My year is marked not by the Gregorian calendar, but by the Jewish holidays. I spent my primary and secondary schooling at Schechter; we would have school sleepovers in the sukkah, tortured our parents with a lengthy Chanukah production, and always had off for the holidays. I am so lucky that I never was made to feel like an outsider for being Jewish. Thus, I grew up loving my religion and practice, living a blissful childhood sans semitic shame.
Like many children, I didn’t always appreciate this in the moment. Now, approaching my adulthood, tasked with having to make meaning of my spirituality for myself, I realize that my childhood spent in this Jewish oasis was idyllic. My community was small and the education was-for the most part-excellent. I only realize now that I am extremely lucky for this Jewish education. Of course, we were taught all the secular subjects. However, some of the most important learning I did was in the dreaded Rabbinics and Torah classes. From a very early age, we were tasked to analyze texts, argue our values, and translate passages. Most kids these days emerge from elementary school with unused notebooks and a social complex.
I grew up in the synagogue. Not because my parents are particularly religious per se, but because it gave us a backbone to our lives and a river for our souls. I know now that I feel the change from balmy summer winds to crisp autumn air as “High Holiday Season.” There is actually a distinct smell in the New England air that marks this association, for me. One of my favorite things about the Jewish holidays is that many of them are centered around the seasons. There is something so beautiful and practical about this–heeding our G-d and the planet that we all inhabit.
It is Pesach. I mentioned in a recent interview I did for First Generation Fashion that I love the Jewish holidays for the “traditions of transition.” There is a mindfulness practice in this celebration of the seasons. Judaism acknowledges change, both personal and planet. We are flowing rivers, time does not stop. I believe that one of the reasons I feel my holidays is for the fact that they stand as seasons, making markers for reflection. Who am I? What am I? How can I be better for myself and for others? What can I do more? What can I do less?
Pesach is important because it marks the spring. It also is the celebration of freedom, our Exodus from Egypt. A lot of Judaism is symbols; we make metaphors and meanings. Sometimes there is more than one meaning. Many times, there is a practical meaning and a spiritual meaning. The idea of the korban pesach or Passover sacrifice (“offering” if you will) speaks directly to our deliverance from slavery. The concept of renewal and the spring season are also prominently featured on the seder plate, not always explicitly mentioned in the practical symbolism (see image below).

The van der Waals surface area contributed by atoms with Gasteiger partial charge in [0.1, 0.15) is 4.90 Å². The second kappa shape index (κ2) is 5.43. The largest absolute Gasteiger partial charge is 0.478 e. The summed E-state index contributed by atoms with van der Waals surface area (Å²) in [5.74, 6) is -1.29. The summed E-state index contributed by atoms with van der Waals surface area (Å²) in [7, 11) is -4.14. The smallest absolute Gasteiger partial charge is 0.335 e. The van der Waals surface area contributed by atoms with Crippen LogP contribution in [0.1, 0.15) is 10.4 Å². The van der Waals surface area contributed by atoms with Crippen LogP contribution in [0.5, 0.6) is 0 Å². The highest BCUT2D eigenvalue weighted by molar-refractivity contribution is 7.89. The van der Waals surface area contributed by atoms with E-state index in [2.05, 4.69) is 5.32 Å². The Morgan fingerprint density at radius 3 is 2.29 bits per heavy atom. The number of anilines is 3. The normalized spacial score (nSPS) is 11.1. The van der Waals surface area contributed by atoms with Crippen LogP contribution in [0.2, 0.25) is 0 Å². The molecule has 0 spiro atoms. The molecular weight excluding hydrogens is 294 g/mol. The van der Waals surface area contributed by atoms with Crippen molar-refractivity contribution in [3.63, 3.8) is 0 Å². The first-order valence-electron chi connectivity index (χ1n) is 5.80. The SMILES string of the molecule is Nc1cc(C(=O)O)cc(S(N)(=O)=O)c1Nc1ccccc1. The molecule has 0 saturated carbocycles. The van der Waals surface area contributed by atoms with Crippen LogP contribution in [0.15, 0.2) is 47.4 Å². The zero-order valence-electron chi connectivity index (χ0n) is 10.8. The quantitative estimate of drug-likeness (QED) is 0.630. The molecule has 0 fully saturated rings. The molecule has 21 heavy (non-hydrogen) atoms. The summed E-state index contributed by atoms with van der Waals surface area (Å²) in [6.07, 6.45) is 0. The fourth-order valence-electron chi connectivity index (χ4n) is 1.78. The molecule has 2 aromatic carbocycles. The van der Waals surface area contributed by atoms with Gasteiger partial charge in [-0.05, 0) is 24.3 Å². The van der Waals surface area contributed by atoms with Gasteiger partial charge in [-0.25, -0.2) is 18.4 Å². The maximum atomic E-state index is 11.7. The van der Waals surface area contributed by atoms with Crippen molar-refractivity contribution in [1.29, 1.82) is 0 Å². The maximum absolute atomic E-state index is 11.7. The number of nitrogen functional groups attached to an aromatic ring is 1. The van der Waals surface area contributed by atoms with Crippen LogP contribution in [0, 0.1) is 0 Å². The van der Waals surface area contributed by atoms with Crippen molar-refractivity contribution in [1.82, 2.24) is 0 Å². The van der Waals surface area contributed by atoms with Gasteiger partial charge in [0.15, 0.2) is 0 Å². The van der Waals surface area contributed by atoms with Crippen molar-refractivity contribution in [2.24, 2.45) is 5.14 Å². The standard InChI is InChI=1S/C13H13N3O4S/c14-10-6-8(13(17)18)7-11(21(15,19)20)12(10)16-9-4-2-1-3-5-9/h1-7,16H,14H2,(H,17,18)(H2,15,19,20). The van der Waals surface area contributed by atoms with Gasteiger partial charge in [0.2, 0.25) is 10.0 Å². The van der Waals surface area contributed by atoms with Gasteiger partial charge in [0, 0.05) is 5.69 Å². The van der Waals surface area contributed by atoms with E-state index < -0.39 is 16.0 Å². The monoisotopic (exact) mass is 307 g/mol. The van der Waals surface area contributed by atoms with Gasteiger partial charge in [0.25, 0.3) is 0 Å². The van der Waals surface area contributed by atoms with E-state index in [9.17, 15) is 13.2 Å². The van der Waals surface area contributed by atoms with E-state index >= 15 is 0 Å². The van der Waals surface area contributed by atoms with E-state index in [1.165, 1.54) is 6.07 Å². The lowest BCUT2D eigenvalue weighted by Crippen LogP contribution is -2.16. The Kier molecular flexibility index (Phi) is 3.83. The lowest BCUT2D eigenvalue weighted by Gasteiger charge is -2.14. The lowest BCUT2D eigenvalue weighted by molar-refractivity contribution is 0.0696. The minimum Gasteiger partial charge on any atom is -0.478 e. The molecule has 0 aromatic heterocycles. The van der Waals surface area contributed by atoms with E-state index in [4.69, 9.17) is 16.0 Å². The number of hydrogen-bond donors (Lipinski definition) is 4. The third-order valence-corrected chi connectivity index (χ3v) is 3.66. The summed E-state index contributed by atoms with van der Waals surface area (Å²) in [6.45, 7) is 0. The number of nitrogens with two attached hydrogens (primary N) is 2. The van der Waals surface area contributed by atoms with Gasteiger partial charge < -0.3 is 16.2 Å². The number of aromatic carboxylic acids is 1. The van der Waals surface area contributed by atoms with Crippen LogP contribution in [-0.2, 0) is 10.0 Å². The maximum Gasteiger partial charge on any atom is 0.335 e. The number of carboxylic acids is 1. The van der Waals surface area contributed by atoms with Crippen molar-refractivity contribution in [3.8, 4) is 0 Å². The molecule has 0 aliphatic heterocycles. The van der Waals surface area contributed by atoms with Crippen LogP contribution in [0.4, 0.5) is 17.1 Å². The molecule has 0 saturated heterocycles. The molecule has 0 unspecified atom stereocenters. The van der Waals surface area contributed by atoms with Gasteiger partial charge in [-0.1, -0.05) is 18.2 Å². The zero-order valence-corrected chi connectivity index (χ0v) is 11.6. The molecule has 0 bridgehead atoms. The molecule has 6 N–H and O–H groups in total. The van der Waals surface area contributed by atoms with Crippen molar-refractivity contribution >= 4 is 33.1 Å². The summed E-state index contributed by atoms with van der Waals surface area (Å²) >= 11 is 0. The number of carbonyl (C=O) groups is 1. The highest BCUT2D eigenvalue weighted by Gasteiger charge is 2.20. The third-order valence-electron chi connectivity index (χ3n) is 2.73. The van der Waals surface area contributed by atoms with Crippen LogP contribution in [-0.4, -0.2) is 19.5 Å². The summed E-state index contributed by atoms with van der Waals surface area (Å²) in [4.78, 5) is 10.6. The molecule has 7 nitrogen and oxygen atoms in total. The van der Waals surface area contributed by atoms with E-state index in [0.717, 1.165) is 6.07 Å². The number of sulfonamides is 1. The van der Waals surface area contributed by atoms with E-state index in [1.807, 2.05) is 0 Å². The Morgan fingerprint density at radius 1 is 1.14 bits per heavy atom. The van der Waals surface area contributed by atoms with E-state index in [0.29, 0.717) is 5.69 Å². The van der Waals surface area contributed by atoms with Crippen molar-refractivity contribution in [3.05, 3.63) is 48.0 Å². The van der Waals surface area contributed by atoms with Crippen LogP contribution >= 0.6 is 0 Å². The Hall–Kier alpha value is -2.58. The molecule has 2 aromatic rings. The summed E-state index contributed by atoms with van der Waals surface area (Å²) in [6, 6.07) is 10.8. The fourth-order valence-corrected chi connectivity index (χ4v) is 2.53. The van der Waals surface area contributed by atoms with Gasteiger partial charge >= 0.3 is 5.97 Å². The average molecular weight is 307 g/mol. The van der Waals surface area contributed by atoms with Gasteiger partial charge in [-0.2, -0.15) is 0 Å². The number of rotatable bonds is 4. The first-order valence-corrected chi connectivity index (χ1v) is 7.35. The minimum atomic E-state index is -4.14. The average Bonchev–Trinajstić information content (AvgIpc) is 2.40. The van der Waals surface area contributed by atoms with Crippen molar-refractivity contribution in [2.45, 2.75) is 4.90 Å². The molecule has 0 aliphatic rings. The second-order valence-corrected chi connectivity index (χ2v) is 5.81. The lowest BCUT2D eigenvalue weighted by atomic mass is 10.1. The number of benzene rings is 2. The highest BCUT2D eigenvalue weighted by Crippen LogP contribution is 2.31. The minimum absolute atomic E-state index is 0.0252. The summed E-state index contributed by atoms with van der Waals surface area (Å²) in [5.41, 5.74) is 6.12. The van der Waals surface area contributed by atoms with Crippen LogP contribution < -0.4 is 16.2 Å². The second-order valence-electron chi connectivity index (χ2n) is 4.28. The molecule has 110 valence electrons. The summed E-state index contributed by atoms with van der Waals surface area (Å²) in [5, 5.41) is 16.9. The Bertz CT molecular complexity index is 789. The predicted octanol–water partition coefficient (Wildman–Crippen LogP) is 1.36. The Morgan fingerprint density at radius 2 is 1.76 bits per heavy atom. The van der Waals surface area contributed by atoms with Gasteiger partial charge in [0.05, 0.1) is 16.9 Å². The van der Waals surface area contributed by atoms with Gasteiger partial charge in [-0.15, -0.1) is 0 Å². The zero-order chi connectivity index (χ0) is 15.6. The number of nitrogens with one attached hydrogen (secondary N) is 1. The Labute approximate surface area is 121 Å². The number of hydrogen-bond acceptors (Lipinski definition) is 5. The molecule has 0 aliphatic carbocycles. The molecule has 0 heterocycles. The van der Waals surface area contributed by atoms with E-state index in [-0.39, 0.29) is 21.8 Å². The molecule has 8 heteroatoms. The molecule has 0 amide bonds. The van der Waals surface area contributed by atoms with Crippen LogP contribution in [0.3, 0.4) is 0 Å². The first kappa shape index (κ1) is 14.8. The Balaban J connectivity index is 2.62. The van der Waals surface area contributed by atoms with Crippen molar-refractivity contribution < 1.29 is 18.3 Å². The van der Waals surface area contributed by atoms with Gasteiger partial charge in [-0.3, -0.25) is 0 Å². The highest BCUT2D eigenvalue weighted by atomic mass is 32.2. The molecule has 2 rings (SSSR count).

My favorite part of the Seder (the feast) is the Four Sons. My younger brother was always Chacham (the wise son…if you’ve met him, you know why). I always read Rasha (the wicked son…since, again, I was obstinate and oppositional like a pint-sized Empress). My favorite, as an adult, and the child I hope to have, is the sh’eino yodea lishol (the child who does not know how to ask). Why? There is another son I did not mention, the simple son. Why would there be a distinction between the two latter sons? If the one who does not know how to ask is simply…simple…then why is there a difference here? I believe there is an implied “yet” worked into the son who does not know hot to ask. He is the son that takes a bit longer to observe before he makes a judgement. He is the son who knows what he doesn’t know and in time, can ask for help when he needs it.
All in all, I am writing this post for my family. The family I have now and the family I hope to have one day. Pesach, above any religious reasons, is a time for family.